Hairless rats have a strange appearance and special needs that are slightly different from the averaged furred pet rat. Hairless rats are bred from Rex rats, one of many rat breeds. Rex rats, which have a coat that's curlier and coarser than an average fancy rat, have one copy of the Rex gene. When a rat gets two copies of the Rex gene, he is born hairless. Hairless rats are sometimes referred to as "Double Rex" rats, a reference to the two copies of the Rex gene. Unlike many other "hairless" animals, hairless rats are almost completely bald. Most will have some fine, sparse fur near the nose, around the ankles, and on the tail, but otherwise, they're all skin. This hairless attribute means that hairless rats have specialised care requirements, different from furred rats.
Get an appropriate rat cage. Hairless rats, like all other rats, require a large cage with bar spacing that's 1/2 inch or smaller. Rats should never be kept inside a fish tank, as this does not allow for good ventilation. Good ventilation is vital to ensure the health of a pet rat due to their highly sensitive respiratory systems. The floor of the cage must not be exposed wire. Some of the larger cages appropriate for rats are only available with wire floors, but this leaves the rat prone to foot and leg injuries. To remedy the problem, place a section of newspaper, changed daily, over the floor. To cover wire ramps, cut an appropriately sized piece of fabric and secure the fabric to the ramp by poking holes in the fabric and securing it to the floor with zip ties. Cut away the excess zip tie plastic. The fabric covering for ramps must be changed weekly, or sooner if needed.
Use soft cage bedding to accommodate a hairless rat's sensitive skin. Cage bedding must be soft and easy on the skin. There are two bedding options appropriate for hairless rats: Fabric cage bedding or CareFresh Ultra bedding. CareFresh Bedding is usually recommended for rats, whose sensitive respiratory systems are damaged by the oils in pine or cedar wood shavings. But hairless rats cannot tolerate the regular CareFresh bedding, which is too rough for their baby soft skin. CareFresh Ultra (white in colour) is softer and is therefore acceptable for use in a hairless rat's cage. The soiled bedding must be removed daily and a complete bedding change is required once a week. The other option available to hairless rat owners is using fabric bedding. Old T-shirts, old jersey sheets, fleece and other soft cotton fabrics can be placed inside the cage, atop a section of newspaper. The hairless rats will nest and burrow in the soft and warm fabric. The fabric, like the CareFresh, must be switched out daily and then laundered.
Place the hairless rat's cage in a warm, draft-free location. A hairless rat is prone to becoming chilled, so avoid placing the rat's cage near an open window or other draughty spot.
Clean the rat's cage daily. Hairless rats cannot tolerate a dirty cage and their sensitive skin will develop rashes, sores and infections if exposed to urine or faeces. Daily cage cleanings are required and absolutely vital to a hairless rat's health. If you are not willing and committed to cleaning out a hairless rat's cage on a daily basis, it is best to opt for a different pet.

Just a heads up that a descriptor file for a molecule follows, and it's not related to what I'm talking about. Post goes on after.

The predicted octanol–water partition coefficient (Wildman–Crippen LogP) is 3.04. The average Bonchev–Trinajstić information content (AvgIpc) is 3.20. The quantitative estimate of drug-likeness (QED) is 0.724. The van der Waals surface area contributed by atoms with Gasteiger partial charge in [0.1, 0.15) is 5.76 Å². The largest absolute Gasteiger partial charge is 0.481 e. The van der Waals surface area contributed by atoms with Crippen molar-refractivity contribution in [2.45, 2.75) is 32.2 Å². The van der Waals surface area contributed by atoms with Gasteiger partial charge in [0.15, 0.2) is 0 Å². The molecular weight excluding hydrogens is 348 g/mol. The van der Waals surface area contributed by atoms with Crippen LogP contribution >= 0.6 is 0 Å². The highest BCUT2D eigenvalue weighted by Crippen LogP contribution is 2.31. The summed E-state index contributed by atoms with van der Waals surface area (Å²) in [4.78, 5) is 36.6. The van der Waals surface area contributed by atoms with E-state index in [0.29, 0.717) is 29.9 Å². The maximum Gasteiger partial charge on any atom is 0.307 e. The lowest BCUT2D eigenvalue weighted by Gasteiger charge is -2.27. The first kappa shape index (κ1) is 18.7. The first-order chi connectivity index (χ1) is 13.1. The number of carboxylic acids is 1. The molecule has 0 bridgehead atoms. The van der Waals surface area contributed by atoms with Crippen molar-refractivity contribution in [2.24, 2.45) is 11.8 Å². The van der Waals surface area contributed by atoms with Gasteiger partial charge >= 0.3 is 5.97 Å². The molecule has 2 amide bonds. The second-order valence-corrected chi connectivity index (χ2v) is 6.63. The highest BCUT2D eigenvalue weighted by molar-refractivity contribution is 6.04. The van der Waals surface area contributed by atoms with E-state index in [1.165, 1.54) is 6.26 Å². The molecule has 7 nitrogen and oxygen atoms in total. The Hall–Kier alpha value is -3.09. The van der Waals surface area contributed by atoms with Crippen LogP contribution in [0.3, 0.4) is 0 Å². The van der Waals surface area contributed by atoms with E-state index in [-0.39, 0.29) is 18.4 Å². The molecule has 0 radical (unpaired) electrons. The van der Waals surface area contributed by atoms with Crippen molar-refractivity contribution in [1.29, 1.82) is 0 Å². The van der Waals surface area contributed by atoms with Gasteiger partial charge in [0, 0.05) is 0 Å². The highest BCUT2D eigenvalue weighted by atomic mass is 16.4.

House your hairless rats with furred rats, when possible. A hairless rat with a furred cagemate is more likely to stay warm when the room gets chilled. Rats tend to sleep and cuddle together when they're cold, sharing body heat. This works to a hairless rat's benefit.
Feed your hairless rat a diet that's higher in fat and calories. The hairless rat's body uses more calories than a furred rat, and it takes more energy for the hairless rat to maintain his body temperature, so it's vital to feed a diet that accommodates that. Some great foods for hairless rats include avocado, cottage cheese, meat, nuts, yoghurt and cream cheese spread thinly over whole grain crackers.
Monitor your hairless rat's skin for dryness. If dry skin is a problem for your hairless rat, provide chunks of bread soaked with olive oil. This will help to keep the rat's skin moist and supple. If this does not fully remedy the problem, massage unscented baby lotion (sensitive skin formula, if available) or pure olive oil into the rat's skin once a day.
Monitor your hairless rat for skin lesions. Sebaceous cysts are the most common skin lesions seen in hairless rats and these can often become infected. Some of these cysts can become quite large and will require lancing, twice-daily cleaning and a course of antibiotics to promote healing. For rats who are prone to sebaceous cysts, try bathing the rat once or twice weekly with a gentle antibacterial soap to remove dirt and dead skin cells that clog the rat's skin pores. Following the bath, massage a non-comedogenic and unscented baby lotion (pick a sensitive skin variety, if available) to prevent dryness. If this fails to improve the situation, speak with your veterinarian about trying your hairless rat on a course of antibiotics and a prescription shampoo.
If you use CareFresh Ultra bedding for your hairless rat, a T-shirt piece or a small fleece receiving blanket should still be provided to give the hairless rat a warm place to sleep if he becomes chilled.
Never keep a hairless rat in wood shavings. The wood will cause rashes, scratches and pain to the rat's sensitive skin.
Tips and warnings
- If you use CareFresh Ultra bedding for your hairless rat, a T-shirt piece or a small fleece receiving blanket should still be provided to give the hairless rat a warm place to sleep if he becomes chilled.
- Never keep a hairless rat in wood shavings. The wood will cause rashes, scratches and pain to the rat's sensitive skin.
Things you need
- Rat cage
- Cloth cage bedding
- CareFresh ultra bedding
- Quality rat food
- Olive oil
- Unscented baby lotion
- Anti-bacterial soap
- Zip ties
- Fabric (old clothing or rags will suffice)